The patient is a 34-year-old woman who was admitted to the hospital because of a non painful swelling of her right thigh which she had noted in the last two weeks. No other symptoms were present. The medical history was non-specific. She had delivered two kids in the past without complications and she had never complained of vericose veins. There had been no history of oral contraceptives and other risk factors for thrombophlebitis. Imaging with color duplex Doppler revealed a solitary 5 cm long thrombus in the right common femoral vein, narrowing it by 80–90%. Other deep veins and superficial ones were patent. No inguinal adenopathy or pathological mass was found in this site. The patient was scheduled for emergency operation because of the apprehension that described thrombus might have migrated to the lungs. During surgery femoral blood vessels were dissected. The common femoral vein contained a thrombus located distal to the sapheno-femoral junction, 5 cm in length. The femoral vein under inguinal ligament was soft and patent. Proximal part of greater saphenous vein presented as an oval distention measuring 1,5 × 1 cm. covered with normal adventitia, resembling a small tumour. It was quite solid on palpation. The cross section of the lesion revealed a whitish solid mass that could be a tumour or an unusually shaped old thrombus as well (Fig. 1). A fish-mouth incision was made around the orifice of the greater saphenous vein and the tumour was resected together with the thrombus adhering to it and protruding into the femoral vein. The vein was closed with interrupted Prolene 5/0. sutures Arteriovenous fistula was not created since the thrombus originated from saphenous vein only. The whole specimen was submitted for pathologic evaluation. Grossly it consisted of a firm whitish mass measuring 3.1 × 1.7 × 1.2 cm and it proved to be an atypical smooth muscle tumour leiomyoma symplasticum. There was no mitotic activity or areas of necrosis in the tumour. It was classified as a benign lesion. The patient recovered spontaneously and was discharged home. She was followed up and 6 months later color duplex Doppler imaging showed a mild 50% stenosis of the femoral vein probably at the line of stitches (Fig. 2). Mild oedema of the leg was present.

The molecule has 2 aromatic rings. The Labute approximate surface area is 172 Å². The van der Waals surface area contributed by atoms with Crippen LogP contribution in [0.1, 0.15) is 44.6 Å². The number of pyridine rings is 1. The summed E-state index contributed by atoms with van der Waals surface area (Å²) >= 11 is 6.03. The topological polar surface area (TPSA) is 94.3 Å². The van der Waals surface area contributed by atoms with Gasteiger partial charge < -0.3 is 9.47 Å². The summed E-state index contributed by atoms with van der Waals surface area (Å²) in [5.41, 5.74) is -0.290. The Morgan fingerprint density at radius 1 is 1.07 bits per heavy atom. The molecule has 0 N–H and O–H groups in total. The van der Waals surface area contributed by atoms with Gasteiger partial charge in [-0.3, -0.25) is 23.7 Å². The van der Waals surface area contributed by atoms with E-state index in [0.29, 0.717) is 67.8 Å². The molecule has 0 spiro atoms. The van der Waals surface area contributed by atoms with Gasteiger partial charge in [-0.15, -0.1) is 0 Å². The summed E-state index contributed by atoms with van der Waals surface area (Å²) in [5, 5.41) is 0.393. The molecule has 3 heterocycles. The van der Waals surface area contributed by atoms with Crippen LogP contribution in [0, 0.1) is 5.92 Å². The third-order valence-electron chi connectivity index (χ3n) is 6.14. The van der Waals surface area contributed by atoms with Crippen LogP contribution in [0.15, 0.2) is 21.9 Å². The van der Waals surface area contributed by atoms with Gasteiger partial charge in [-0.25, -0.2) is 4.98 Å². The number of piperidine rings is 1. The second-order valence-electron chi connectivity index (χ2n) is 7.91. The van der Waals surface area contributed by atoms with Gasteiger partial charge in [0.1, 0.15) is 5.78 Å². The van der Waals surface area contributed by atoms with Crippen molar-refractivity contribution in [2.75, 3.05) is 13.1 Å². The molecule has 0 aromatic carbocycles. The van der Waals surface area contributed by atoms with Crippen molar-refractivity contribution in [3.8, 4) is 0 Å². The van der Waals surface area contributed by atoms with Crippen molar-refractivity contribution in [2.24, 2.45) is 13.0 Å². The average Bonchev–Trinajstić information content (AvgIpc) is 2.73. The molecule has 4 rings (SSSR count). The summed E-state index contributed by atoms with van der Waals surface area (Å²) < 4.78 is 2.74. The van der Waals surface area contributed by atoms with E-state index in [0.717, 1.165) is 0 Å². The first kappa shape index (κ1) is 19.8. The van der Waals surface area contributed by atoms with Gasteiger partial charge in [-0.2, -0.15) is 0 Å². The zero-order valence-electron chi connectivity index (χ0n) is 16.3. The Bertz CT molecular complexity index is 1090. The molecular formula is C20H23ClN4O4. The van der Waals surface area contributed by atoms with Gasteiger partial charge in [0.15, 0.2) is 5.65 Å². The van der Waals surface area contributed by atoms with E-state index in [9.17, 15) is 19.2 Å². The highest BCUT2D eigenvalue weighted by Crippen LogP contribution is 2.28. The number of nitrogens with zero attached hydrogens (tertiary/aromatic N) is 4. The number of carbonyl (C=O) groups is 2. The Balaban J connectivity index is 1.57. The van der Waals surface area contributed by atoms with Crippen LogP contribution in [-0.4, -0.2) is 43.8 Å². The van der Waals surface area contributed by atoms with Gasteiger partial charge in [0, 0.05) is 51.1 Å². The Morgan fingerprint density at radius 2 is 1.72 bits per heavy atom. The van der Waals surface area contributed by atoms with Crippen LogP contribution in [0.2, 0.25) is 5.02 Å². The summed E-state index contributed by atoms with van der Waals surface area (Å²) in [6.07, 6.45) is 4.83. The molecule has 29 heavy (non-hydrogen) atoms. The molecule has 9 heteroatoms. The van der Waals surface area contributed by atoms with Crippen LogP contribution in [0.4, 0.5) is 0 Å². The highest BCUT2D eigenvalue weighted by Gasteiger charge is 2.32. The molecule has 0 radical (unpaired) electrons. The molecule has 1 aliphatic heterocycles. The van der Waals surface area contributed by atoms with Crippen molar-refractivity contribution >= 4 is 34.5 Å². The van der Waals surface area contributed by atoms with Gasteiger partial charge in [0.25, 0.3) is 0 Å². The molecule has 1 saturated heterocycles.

Figure 1. The cross section of the dilated proximal part of greater saphenous vein containing the tumour. The arrow points common femoral vein


Figure 2. Femoral veins with postthrombotic septa (black areas) and impaired blood flow